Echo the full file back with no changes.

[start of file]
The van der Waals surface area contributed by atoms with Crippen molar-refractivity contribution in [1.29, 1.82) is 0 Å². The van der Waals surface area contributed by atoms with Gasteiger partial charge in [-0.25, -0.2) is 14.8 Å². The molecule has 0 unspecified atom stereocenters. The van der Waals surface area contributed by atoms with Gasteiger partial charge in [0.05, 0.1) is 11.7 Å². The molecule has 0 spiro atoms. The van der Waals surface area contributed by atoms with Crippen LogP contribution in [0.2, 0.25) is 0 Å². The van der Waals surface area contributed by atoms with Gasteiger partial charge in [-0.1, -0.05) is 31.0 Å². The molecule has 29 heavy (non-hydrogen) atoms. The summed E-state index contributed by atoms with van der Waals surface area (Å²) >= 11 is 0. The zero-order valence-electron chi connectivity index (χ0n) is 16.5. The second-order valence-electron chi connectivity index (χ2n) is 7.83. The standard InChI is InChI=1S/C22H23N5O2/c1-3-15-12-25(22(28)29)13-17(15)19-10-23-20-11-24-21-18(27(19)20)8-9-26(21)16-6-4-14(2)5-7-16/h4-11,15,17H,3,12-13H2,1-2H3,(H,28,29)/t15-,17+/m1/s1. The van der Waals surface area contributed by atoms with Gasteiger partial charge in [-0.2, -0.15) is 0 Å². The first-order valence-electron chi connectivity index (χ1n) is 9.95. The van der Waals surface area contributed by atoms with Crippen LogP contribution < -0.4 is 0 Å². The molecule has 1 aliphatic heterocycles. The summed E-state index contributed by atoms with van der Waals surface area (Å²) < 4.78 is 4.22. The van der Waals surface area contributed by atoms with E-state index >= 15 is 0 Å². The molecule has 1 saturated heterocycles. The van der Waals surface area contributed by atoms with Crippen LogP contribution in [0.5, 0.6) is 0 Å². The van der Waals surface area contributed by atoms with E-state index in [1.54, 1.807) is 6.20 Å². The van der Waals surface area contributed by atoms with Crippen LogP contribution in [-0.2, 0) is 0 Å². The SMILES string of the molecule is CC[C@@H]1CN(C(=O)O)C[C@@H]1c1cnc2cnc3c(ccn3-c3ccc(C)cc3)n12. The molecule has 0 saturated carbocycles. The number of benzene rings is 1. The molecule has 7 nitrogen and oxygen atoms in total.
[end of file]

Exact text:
The van der Waals surface area contributed by atoms with Crippen molar-refractivity contribution in [1.29, 1.82) is 0 Å². The van der Waals surface area contributed by atoms with Gasteiger partial charge in [-0.25, -0.2) is 14.8 Å². The molecule has 0 unspecified atom stereocenters. The van der Waals surface area contributed by atoms with Gasteiger partial charge in [0.05, 0.1) is 11.7 Å². The molecule has 0 spiro atoms. The van der Waals surface area contributed by atoms with Crippen LogP contribution in [0.2, 0.25) is 0 Å². The van der Waals surface area contributed by atoms with Gasteiger partial charge in [-0.1, -0.05) is 31.0 Å². The molecule has 29 heavy (non-hydrogen) atoms. The summed E-state index contributed by atoms with van der Waals surface area (Å²) >= 11 is 0. The zero-order valence-electron chi connectivity index (χ0n) is 16.5. The second-order valence-electron chi connectivity index (χ2n) is 7.83. The standard InChI is InChI=1S/C22H23N5O2/c1-3-15-12-25(22(28)29)13-17(15)19-10-23-20-11-24-21-18(27(19)20)8-9-26(21)16-6-4-14(2)5-7-16/h4-11,15,17H,3,12-13H2,1-2H3,(H,28,29)/t15-,17+/m1/s1. The van der Waals surface area contributed by atoms with Gasteiger partial charge in [-0.2, -0.15) is 0 Å². The first-order valence-electron chi connectivity index (χ1n) is 9.95. The van der Waals surface area contributed by atoms with Crippen LogP contribution < -0.4 is 0 Å². The molecule has 1 aliphatic heterocycles. The summed E-state index contributed by atoms with van der Waals surface area (Å²) < 4.78 is 4.22. The van der Waals surface area contributed by atoms with E-state index >= 15 is 0 Å². The molecule has 1 saturated heterocycles. The van der Waals surface area contributed by atoms with Crippen LogP contribution in [0.5, 0.6) is 0 Å². The van der Waals surface area contributed by atoms with E-state index in [1.54, 1.807) is 6.20 Å². The van der Waals surface area contributed by atoms with Crippen LogP contribution in [-0.2, 0) is 0 Å². The SMILES string of the molecule is CC[C@@H]1CN(C(=O)O)C[C@@H]1c1cnc2cnc3c(ccn3-c3ccc(C)cc3)n12. The molecule has 0 saturated carbocycles. The number of benzene rings is 1. The molecule has 7 nitrogen and oxygen atoms in total.